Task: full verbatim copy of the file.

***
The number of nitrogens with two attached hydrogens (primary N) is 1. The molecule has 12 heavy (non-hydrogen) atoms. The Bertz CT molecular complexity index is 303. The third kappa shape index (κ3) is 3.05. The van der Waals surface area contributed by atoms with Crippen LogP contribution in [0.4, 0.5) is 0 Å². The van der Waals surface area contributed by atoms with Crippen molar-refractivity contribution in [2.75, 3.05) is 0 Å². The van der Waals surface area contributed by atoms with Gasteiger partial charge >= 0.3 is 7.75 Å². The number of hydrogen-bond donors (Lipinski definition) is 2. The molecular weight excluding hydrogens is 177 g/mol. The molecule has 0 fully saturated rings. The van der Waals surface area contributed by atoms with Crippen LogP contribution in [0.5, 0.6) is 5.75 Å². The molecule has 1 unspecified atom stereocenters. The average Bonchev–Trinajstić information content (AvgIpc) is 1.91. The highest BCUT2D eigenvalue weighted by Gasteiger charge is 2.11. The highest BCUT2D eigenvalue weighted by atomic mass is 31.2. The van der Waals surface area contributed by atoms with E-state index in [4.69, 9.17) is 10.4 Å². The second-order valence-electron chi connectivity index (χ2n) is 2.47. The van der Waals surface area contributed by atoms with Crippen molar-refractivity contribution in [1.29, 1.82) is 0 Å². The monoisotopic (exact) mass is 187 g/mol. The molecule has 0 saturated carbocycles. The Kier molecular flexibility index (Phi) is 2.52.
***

The number of nitrogens with two attached hydrogens (primary N) is 1. The molecule has 12 heavy (non-hydrogen) atoms. The Bertz CT molecular complexity index is 303. The third kappa shape index (κ3) is 3.05. The van der Waals surface area contributed by atoms with Crippen LogP contribution in [0.4, 0.5) is 0 Å². The van der Waals surface area contributed by atoms with Crippen molar-refractivity contribution in [2.75, 3.05) is 0 Å². The van der Waals surface area contributed by atoms with Gasteiger partial charge >= 0.3 is 7.75 Å². The number of hydrogen-bond donors (Lipinski definition) is 2. The molecular weight excluding hydrogens is 177 g/mol. The molecule has 0 fully saturated rings. The van der Waals surface area contributed by atoms with Crippen LogP contribution in [0.5, 0.6) is 5.75 Å². The molecule has 1 unspecified atom stereocenters. The average Bonchev–Trinajstić information content (AvgIpc) is 1.91. The highest BCUT2D eigenvalue weighted by Gasteiger charge is 2.11. The highest BCUT2D eigenvalue weighted by atomic mass is 31.2. The van der Waals surface area contributed by atoms with E-state index in [4.69, 9.17) is 10.4 Å². The second-order valence-electron chi connectivity index (χ2n) is 2.47. The van der Waals surface area contributed by atoms with Crippen molar-refractivity contribution in [1.29, 1.82) is 0 Å². The monoisotopic (exact) mass is 187 g/mol. The molecule has 0 saturated carbocycles. The Kier molecular flexibility index (Phi) is 2.52.